How discovery of lithium in J&K will help India's EV push

It could also make India an exporter of the metal

PTI02_11_2023_000057A Residents of Salal Kotli pose with rocks that contain lithium | PTI

WITH INDIA STRIKING ‘white gold’ in Jammu and Kashmir―5.9 million tonnes of it―its quest to have 30 per cent electric vehicles by 2030 has received a massive boost. The lithium deposits, reportedly the world’s second-largest, will help India become self-sufficient in making lithium-based batteries for vehicles and gadgets. It could also make the country an exporter of the metal, which has huge demand worldwide.

For Reasi district, the discovery at Salal Kotli is another feather in its cap―it already has the 345MW Salal hydel project and the world’s highest railway bridge at Kouri. This latest discovery is expected to further spur developmental activity in the area and create economic opportunities for its residents.

Om Prakash Bhagat, director of Jammu and Kashmir’s geology and mining department, said that the Geological Survey of India presented a report of the discovery, on February 9, to the mining ministry. “The report has four stages―G1, G2, G3 and G4 (see graphics),” he told THE WEEK. “Work on G3 and G4 stages has been completed. Now G2 and G1 stages, considered advanced stages, will be done. We will either do a G1 and G2 investigation or issue a composite licence for auction.”

Shafiq Chaudhary, district mineral officer, said the discovery was made after four years of hard work. “We are all excited,” he said. “We have demarcated the reserve (the mining area is around 2km long and 1km wide) and 200 families living on that hill will have to be relocated.” Additionally, a school, two government offices and a panchayat building would also be relocated. “Once the auctioning takes place, the processing will begin,” he said.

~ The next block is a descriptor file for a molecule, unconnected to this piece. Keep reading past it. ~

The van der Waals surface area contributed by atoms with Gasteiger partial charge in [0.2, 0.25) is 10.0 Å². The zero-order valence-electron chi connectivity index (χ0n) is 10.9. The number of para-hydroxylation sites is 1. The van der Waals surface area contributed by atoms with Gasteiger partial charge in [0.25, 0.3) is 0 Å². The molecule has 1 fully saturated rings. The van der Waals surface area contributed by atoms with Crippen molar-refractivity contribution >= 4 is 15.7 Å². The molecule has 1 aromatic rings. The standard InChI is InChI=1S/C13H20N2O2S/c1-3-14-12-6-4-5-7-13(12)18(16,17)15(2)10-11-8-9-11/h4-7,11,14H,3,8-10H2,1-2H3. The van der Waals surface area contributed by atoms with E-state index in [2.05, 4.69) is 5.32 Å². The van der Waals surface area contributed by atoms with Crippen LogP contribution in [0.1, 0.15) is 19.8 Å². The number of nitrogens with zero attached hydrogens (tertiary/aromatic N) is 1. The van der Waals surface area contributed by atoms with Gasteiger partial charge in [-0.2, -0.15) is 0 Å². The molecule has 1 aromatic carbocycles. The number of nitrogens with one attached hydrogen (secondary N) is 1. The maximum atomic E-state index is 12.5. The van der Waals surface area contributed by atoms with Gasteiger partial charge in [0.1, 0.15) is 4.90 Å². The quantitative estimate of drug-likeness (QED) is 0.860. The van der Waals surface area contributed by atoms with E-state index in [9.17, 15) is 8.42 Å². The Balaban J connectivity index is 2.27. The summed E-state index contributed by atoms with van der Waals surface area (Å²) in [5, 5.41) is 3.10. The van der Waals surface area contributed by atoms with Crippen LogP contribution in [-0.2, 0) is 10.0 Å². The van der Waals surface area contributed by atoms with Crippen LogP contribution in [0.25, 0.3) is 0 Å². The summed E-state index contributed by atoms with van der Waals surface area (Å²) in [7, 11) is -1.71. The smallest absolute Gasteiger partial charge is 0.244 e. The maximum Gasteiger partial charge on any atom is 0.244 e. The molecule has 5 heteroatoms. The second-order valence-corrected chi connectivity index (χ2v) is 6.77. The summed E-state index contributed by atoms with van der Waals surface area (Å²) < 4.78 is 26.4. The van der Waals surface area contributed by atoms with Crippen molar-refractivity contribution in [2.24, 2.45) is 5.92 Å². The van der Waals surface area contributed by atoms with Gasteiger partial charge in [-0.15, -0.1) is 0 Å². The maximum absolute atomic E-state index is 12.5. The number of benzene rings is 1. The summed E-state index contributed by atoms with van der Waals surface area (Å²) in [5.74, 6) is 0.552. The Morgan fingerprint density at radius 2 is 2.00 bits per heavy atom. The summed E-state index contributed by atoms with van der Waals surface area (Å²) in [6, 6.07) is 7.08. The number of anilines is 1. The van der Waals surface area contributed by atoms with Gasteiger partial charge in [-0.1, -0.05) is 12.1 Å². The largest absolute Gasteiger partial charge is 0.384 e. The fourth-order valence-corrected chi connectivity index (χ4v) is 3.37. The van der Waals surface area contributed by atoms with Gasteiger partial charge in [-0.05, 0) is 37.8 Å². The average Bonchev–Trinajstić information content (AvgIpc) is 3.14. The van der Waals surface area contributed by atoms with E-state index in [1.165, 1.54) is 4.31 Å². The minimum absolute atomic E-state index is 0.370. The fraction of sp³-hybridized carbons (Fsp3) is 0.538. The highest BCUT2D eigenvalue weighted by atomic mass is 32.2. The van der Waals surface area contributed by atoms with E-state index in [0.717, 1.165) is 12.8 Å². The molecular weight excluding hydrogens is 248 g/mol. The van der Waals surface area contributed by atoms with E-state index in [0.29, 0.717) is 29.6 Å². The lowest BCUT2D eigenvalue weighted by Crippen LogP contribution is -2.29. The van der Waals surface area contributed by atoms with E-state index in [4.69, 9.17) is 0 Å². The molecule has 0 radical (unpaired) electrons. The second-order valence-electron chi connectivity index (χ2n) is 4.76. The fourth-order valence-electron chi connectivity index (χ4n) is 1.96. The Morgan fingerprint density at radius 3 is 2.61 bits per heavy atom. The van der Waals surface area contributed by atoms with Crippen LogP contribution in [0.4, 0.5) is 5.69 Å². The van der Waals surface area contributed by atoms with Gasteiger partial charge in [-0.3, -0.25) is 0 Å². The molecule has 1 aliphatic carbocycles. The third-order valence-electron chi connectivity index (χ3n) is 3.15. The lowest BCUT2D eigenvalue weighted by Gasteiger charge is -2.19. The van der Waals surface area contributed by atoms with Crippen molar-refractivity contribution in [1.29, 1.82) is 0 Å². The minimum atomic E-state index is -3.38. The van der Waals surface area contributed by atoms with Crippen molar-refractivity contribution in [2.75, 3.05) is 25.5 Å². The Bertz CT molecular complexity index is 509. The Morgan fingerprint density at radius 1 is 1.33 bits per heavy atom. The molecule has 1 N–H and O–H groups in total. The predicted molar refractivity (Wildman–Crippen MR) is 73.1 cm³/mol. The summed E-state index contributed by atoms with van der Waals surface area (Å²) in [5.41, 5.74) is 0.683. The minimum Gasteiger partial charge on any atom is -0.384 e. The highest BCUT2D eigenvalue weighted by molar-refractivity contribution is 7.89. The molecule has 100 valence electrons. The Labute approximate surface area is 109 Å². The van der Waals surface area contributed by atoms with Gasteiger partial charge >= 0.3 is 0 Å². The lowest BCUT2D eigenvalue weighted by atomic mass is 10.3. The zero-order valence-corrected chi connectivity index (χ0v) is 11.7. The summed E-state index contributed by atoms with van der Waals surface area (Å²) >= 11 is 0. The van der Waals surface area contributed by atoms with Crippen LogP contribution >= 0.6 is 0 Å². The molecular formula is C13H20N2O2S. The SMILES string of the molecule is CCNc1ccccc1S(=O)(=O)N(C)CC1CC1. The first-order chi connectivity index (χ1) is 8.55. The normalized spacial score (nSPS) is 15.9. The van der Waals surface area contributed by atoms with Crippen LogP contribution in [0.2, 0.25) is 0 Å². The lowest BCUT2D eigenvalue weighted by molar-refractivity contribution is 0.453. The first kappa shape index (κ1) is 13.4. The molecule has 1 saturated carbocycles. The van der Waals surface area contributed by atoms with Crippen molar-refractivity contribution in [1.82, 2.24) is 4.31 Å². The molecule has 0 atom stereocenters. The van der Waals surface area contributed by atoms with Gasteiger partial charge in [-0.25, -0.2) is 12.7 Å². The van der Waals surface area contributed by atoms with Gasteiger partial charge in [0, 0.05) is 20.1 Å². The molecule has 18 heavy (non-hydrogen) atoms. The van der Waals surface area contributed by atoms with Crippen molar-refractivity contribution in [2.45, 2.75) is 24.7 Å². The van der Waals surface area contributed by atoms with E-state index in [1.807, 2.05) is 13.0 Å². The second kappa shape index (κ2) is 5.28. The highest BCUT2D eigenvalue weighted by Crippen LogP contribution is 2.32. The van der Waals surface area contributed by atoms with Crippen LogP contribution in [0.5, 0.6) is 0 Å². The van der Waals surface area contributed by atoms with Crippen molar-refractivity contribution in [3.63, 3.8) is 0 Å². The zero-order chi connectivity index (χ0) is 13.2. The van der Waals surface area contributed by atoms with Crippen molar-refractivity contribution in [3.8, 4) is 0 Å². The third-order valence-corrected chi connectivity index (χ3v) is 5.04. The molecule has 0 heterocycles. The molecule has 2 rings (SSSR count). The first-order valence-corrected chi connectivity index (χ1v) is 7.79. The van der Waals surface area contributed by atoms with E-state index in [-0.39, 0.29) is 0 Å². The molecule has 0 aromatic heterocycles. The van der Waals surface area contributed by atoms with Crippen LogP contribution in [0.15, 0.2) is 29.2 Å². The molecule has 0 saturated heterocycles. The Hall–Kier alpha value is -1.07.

Experts, however, have cautioned that the government needs to adopt the latest technology to minimise the environmental impact of the extraction.

PTI02_12_2023_000158B Charged up: The site of the discovery | PTI

The Centre has launched schemes worth at least $3.4 billion to encourage and speed up the manufacture of electric vehicles and make them affordable. This discovery will help with that. It will also help India’s aim of becoming carbon-neutral by 2070.

The discovery was discussed during the recent Central Geological Programming Board meeting in Delhi. Union Mining Minister Pralhad Joshi said Jammu and Kashmir would wholly own the mines despite being a Union territory. “The discovery will help reduce the cost of manufacturing for electronic gadgets, including laptops and phones,” he said. “Once operational, it will save India 026,700 crore spent on importing lithium and lithium-ion batteries from Hong Kong, China, Indonesia and Vietnam. It will also fetch significant revenue for Jammu and Kashmir for socio-economic development, and it will help India meet its climate change goals as per the Paris Agreement.”

Interestingly, 26 years ago, the GSI had talked of finding traces of lithium in the region. In its final report on the geo-chemical survey for base metals and lithium in the Salal area, from 1995 to 1997, the GSI had noted: “The bauxite column in Salal-Panasa-Sangarmarg (Saroda Bas) and Chakar areas appears to be a promising horizon for lithium and may be taken up for further detailed work.” Sadly, no follow-up meant the lithium, if any, remained hidden.

Abdul Majid Butt, a noted geoscientist from Kashmir, said he, too, had discovered lithium deposits during a magnesite investigation in Jammu’s Balliganga Katra a decade ago, but those could not be processed because lab facilities were not available. “There is also a possibility of lithium discovery in Bandipora in north Kashmir, where I have been working for some time,” he said. “But, the findings will need to be verified.”